Solaris: Use showrev p to list patches installed on the system. Check Suns patch list (http://sunsolve.sun.com or http://your-local-sunsolve-server/security) for current security-related patches. Download and install all pertinent security patches.
    AIX: Use lslpp L to list OS software versions. Check IBMs RS/6000 Security patch list (http://techsupport.services.ibm.com/support/rs6000/) for current security-related patches.

         Comments & Justifications:


         Completed by:            Date:

     

    System backups



    All systems must have a backup of current system critical files at the minimum.  Other information or data should also be backed-up.  This backup should be on some type of removable media (ie., 4mm or 8mm tape) and stored in a secure location separate from the system.  Automated programs like Legato Networker or IBM ADSM may be used.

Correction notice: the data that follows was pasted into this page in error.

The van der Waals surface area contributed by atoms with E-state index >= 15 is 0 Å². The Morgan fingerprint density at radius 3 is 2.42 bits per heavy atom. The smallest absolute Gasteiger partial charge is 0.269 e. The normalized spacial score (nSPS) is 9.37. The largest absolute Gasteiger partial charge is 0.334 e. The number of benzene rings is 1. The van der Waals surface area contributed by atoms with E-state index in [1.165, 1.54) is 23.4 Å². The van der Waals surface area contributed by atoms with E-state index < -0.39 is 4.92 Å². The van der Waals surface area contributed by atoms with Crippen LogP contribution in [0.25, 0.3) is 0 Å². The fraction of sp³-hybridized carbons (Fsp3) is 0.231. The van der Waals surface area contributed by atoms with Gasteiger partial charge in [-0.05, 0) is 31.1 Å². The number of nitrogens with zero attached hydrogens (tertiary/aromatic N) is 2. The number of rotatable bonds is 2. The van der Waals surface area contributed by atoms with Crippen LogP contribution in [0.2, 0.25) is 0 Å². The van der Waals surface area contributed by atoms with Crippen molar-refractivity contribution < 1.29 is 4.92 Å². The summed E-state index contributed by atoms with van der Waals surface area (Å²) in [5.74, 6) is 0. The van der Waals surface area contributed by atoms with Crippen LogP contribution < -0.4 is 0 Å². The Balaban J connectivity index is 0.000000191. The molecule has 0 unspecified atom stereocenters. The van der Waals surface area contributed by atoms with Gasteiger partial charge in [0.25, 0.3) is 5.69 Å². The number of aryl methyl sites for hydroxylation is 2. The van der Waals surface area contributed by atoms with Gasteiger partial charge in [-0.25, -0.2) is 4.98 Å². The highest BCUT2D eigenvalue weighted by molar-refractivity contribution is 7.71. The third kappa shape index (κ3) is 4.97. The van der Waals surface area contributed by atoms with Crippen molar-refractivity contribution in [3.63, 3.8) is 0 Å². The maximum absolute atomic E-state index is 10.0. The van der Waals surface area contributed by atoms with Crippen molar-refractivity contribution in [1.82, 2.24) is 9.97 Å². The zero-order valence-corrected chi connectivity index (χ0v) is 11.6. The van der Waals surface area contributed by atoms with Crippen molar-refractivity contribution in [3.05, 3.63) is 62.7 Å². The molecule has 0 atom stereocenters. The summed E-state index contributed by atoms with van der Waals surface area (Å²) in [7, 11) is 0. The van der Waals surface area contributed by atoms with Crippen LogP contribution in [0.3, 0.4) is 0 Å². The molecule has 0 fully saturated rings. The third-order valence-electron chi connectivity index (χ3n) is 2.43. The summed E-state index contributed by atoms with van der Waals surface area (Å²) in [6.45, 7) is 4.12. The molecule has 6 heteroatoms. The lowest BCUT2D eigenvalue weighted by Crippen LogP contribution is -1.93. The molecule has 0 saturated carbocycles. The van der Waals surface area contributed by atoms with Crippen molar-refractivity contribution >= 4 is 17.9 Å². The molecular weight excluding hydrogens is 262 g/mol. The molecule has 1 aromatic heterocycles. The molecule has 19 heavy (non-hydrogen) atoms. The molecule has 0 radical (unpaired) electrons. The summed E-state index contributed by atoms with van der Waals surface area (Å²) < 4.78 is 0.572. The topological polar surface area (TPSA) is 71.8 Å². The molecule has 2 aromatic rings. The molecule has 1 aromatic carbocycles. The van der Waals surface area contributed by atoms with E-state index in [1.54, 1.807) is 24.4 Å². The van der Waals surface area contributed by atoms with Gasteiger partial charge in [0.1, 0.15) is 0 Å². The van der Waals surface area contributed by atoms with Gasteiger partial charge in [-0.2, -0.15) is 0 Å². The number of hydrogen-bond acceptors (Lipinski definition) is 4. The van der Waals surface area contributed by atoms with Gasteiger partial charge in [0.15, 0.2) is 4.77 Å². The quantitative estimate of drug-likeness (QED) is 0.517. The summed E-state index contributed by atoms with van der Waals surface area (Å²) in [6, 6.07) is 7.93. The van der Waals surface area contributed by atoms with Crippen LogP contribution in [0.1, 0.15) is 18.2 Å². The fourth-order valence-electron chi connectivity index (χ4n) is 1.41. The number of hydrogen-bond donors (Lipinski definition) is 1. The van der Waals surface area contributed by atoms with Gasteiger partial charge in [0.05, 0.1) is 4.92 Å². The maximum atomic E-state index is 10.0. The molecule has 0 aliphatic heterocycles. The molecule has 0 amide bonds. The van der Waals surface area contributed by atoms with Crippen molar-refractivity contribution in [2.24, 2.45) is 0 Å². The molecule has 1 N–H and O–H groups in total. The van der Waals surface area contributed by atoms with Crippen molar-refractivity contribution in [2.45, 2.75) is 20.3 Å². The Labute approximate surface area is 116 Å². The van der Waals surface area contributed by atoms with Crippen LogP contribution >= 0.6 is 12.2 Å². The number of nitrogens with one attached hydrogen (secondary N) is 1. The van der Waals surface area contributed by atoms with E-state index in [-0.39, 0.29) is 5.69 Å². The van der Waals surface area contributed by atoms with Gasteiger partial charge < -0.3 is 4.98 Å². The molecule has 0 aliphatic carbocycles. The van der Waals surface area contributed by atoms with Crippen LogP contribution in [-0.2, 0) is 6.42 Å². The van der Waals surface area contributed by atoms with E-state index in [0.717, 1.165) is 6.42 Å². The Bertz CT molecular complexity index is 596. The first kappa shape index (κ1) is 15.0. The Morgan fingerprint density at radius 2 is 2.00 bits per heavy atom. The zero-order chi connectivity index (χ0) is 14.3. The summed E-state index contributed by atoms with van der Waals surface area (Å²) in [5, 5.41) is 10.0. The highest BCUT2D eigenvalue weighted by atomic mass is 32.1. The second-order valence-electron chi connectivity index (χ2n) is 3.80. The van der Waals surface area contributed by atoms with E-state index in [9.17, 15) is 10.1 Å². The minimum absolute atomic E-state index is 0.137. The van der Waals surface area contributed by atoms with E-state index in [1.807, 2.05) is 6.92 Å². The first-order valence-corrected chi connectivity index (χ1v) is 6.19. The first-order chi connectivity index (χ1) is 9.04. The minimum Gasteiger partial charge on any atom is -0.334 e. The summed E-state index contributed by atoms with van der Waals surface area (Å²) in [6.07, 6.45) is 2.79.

To use system commands to backup data to a tape: 
    Solaris: Use the ufsdump command to "dump" filesystems to tape.
                   # /usr/sbin/ufsdump 0uf /dev/rmt/0n files
    AIX: Use smitty mksysb to put the system image to tape or use the command
                   # /usr/bin/mksysb -i /dev/rmt0

         Comments & Justifications:


         Completed by:            Date:

     


     

    Forward any questions or changes to Ron Woerner, Security Administrator, CSG Systems, Inc.

    This document was last updated/reviewed 09/20/00 .
    Copyright 2000 CSG Systems, Inc. All rights reserved.